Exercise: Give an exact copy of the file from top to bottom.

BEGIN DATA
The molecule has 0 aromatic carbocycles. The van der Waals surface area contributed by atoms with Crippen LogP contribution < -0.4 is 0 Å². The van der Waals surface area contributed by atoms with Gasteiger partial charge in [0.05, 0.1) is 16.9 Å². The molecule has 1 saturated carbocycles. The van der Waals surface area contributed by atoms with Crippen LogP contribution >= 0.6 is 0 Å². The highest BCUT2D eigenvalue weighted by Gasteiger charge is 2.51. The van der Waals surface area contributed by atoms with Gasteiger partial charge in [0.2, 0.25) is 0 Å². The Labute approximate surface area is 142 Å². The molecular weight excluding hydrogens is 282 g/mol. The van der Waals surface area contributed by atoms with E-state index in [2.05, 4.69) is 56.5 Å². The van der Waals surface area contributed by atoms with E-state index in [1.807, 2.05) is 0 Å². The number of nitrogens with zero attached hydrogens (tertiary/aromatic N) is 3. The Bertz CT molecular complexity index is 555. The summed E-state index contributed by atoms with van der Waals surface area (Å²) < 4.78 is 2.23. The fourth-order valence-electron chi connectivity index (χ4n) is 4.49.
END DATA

The molecule has 0 aromatic carbocycles. The van der Waals surface area contributed by atoms with Crippen LogP contribution < -0.4 is 0 Å². The van der Waals surface area contributed by atoms with Gasteiger partial charge in [0.05, 0.1) is 16.9 Å². The molecule has 1 saturated carbocycles. The van der Waals surface area contributed by atoms with Crippen LogP contribution >= 0.6 is 0 Å². The highest BCUT2D eigenvalue weighted by Gasteiger charge is 2.51. The van der Waals surface area contributed by atoms with Gasteiger partial charge in [0.2, 0.25) is 0 Å². The Labute approximate surface area is 142 Å². The molecular weight excluding hydrogens is 282 g/mol. The van der Waals surface area contributed by atoms with E-state index in [2.05, 4.69) is 56.5 Å². The van der Waals surface area contributed by atoms with E-state index in [1.807, 2.05) is 0 Å². The number of nitrogens with zero attached hydrogens (tertiary/aromatic N) is 3. The Bertz CT molecular complexity index is 555. The summed E-state index contributed by atoms with van der Waals surface area (Å²) < 4.78 is 2.23. The fourth-order valence-electron chi connectivity index (χ4n) is 4.49.